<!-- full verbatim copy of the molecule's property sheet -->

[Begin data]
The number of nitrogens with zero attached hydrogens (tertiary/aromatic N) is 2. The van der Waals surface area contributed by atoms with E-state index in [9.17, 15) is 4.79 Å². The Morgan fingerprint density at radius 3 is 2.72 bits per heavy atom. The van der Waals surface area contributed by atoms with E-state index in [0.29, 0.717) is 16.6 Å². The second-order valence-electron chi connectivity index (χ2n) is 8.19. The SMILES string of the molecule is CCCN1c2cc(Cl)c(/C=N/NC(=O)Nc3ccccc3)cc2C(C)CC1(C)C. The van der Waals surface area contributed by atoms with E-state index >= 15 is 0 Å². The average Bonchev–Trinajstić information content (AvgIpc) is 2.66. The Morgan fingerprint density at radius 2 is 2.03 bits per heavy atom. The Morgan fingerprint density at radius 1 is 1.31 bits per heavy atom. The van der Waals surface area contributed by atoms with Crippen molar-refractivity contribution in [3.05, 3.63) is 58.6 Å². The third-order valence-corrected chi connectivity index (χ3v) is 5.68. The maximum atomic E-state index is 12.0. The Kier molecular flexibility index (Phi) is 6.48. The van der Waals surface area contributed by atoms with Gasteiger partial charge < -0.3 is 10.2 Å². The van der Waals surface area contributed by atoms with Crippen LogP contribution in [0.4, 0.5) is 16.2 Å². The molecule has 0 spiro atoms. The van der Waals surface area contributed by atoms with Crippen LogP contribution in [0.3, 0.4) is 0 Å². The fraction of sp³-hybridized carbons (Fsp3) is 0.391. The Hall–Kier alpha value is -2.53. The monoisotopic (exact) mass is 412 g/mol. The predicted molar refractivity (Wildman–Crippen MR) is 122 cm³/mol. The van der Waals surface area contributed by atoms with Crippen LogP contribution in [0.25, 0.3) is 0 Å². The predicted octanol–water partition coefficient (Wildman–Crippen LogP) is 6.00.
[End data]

The number of nitrogens with zero attached hydrogens (tertiary/aromatic N) is 2. The van der Waals surface area contributed by atoms with E-state index in [9.17, 15) is 4.79 Å². The Morgan fingerprint density at radius 3 is 2.72 bits per heavy atom. The van der Waals surface area contributed by atoms with E-state index in [0.29, 0.717) is 16.6 Å². The second-order valence-electron chi connectivity index (χ2n) is 8.19. The SMILES string of the molecule is CCCN1c2cc(Cl)c(/C=N/NC(=O)Nc3ccccc3)cc2C(C)CC1(C)C. The van der Waals surface area contributed by atoms with E-state index >= 15 is 0 Å². The average Bonchev–Trinajstić information content (AvgIpc) is 2.66. The Morgan fingerprint density at radius 2 is 2.03 bits per heavy atom. The Morgan fingerprint density at radius 1 is 1.31 bits per heavy atom. The van der Waals surface area contributed by atoms with Crippen molar-refractivity contribution in [3.05, 3.63) is 58.6 Å². The third-order valence-corrected chi connectivity index (χ3v) is 5.68. The maximum atomic E-state index is 12.0. The Kier molecular flexibility index (Phi) is 6.48. The van der Waals surface area contributed by atoms with Gasteiger partial charge < -0.3 is 10.2 Å². The van der Waals surface area contributed by atoms with Crippen LogP contribution in [0.4, 0.5) is 16.2 Å². The molecule has 0 spiro atoms. The van der Waals surface area contributed by atoms with Crippen LogP contribution in [0.3, 0.4) is 0 Å². The fraction of sp³-hybridized carbons (Fsp3) is 0.391. The Hall–Kier alpha value is -2.53. The monoisotopic (exact) mass is 412 g/mol. The predicted molar refractivity (Wildman–Crippen MR) is 122 cm³/mol. The van der Waals surface area contributed by atoms with Crippen LogP contribution in [0.25, 0.3) is 0 Å². The predicted octanol–water partition coefficient (Wildman–Crippen LogP) is 6.00.